Comparison between OTT and IPTV
OTT (Over the Top Technology) and IPTV (Internet Protocol Television) are two growing technology mediums in the media distribution industry that are in place in the market, yet not being used to their full capacity by advertisers or the critical mass.
Both are systems through which television services are delivered using the Internet, instead of the traditional terrestrial, satellite signal and cable television formats. However there are several differences between the two, mainly that IPTV is delivered over a service provider’s own infrastructure, while OTT comes over the public Internet.
Over-the-top content (OTT) describes broadband delivery of video and audio without a multiple system operator being involved in the control or distribution of the content itself. The provider may be aware of the contents of the IP packets but is not responsible for, nor able to control, the viewing abilities, copyrights, and/or other redistribution of the content. This is in contrast to purchase or rental of video or audio content from an Internet provider, such as pay television video on demand or an IPTV video service, like AT&T U-Verse. OTT in particular refers to content that arrives from a third party, such as NowTV, Netflix, WhereverTV, Hulu, Emagine or myTV, and is delivered to an end user device, leaving the ISP responsible only for transporting IP packets.
Internet Protocol television IPTV is a system through which television services are delivered using the Internet protocol suite over a packet-switched network such as the Internet, instead of being delivered through traditional terrestrial, satellite signal, and cable television formats.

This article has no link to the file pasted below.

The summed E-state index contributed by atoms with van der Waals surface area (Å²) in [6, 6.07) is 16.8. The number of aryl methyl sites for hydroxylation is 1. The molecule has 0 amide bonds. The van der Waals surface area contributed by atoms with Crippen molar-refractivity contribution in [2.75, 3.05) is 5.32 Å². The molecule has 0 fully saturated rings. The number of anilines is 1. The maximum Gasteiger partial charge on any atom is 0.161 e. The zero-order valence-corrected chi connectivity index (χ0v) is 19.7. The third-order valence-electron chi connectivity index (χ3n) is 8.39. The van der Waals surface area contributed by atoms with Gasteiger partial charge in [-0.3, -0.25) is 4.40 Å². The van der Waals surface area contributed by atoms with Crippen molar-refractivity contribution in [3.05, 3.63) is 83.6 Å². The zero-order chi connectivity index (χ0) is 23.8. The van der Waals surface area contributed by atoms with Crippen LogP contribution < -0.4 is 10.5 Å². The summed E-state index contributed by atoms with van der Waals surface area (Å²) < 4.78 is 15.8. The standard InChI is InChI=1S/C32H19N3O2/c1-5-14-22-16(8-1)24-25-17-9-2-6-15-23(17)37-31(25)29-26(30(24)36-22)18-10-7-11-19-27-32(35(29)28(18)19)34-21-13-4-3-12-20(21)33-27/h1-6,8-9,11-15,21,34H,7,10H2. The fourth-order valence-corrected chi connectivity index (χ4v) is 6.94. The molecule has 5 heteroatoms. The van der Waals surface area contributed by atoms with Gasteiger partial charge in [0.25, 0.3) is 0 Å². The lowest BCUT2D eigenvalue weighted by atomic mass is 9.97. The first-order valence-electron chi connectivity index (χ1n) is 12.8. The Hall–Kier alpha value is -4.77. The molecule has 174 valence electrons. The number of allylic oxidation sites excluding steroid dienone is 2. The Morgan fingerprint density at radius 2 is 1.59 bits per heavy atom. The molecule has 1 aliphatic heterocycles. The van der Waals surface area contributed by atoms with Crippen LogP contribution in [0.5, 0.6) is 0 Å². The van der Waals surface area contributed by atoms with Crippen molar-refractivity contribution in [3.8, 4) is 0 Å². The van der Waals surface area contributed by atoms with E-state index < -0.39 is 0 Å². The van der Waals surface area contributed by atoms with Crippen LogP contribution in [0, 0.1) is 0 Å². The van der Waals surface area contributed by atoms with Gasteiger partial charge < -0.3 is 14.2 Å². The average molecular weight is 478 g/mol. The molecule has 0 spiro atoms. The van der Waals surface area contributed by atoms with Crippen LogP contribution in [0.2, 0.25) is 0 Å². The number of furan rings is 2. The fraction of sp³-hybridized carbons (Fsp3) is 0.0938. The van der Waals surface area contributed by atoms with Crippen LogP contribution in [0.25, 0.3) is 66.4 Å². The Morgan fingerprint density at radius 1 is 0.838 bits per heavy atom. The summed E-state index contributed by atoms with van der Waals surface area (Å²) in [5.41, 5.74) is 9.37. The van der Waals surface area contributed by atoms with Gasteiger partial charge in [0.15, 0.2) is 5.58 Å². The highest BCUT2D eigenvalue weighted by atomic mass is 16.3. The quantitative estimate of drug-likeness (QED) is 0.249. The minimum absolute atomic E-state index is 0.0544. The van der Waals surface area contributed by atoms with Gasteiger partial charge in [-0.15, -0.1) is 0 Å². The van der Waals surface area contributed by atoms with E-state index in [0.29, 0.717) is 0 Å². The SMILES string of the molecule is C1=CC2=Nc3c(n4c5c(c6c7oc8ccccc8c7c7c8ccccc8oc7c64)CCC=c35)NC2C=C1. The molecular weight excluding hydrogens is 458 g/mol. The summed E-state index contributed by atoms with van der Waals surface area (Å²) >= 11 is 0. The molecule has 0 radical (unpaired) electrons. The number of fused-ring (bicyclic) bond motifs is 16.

IPTV services may be classified into three main groups:
- live television, with or without interactivity related to the current TV show;
- time-shifted television: catch-up TV (replays a TV show that was broadcast hours or days ago), start-over TV (replays the current TV show from its beginning);
- video on demand (VOD): browse a catalog of videos, not related to TV programming.
IPTV is distinguished from Internet television by its on-going standardization process (e.g., European Telecommunications Standards Institute) and preferential deployment scenarios in subscriber-based telecommunications networks with high-speed access channels into end-user premises via set-top boxes or other customer-premises equipment.
The main difference between OTT and IPTV is that though both use internet, OTT streaming is delivered through open unmanaged internet, while IPTV use a dedicated, managed network. 
OTT has been gaining widespread popularity over the past two years with relatively low cost service providers like Netflix, Hulu, myTV and many more, and provides more freedom, convenience and empowerment to users which gives a greater role for content providers to have a direct relationship with viewers.
Comparison table between OTT and IPTV
|OTT (Over the Top Technology)||IPTV (Internet Protocol Television)|
|Content Delivery||Uses open internet, unmanaged network "open ecosystem"||Uses dedicated, managed network. "Walled Garden ecosystem"|
|Network Type||Delivered from the provider/content aggregator to the viewer using open network||Closed, properietary network, accessed via a specific internet service provider|
|Network Ownership||Without the need for intervening carriage negotiations, or infrastructure investments||Services are optimized and customized to suit the network and end-device capability|
|Quality of Service (QOS)||Not guaranteed, works under best effort conditions||Enables control over quality of delivery|
|Examples||Popular Video on demand services like YouTube, Netflix, Amazon, Lovefilm, BBC iPlayer, Hulu, myTV etc.||Service Example includes U-verse (AT&T), PrismTV (Century Link)|
|Protocol||Delivered using HTTP (TCP), a connected transport protocol. Emerging trends using adaptive streaming technologies like HLS (Apple), Smooth Streaming (Microsoft) and HDS (Adobe). Delivered content over UDP in combination with FEC (Octoshape)||Traditional IPTV uses TS (transport stream) transmission technology. Delivers content over UDP in combination with FEC (Octoshape), connectionless protocol|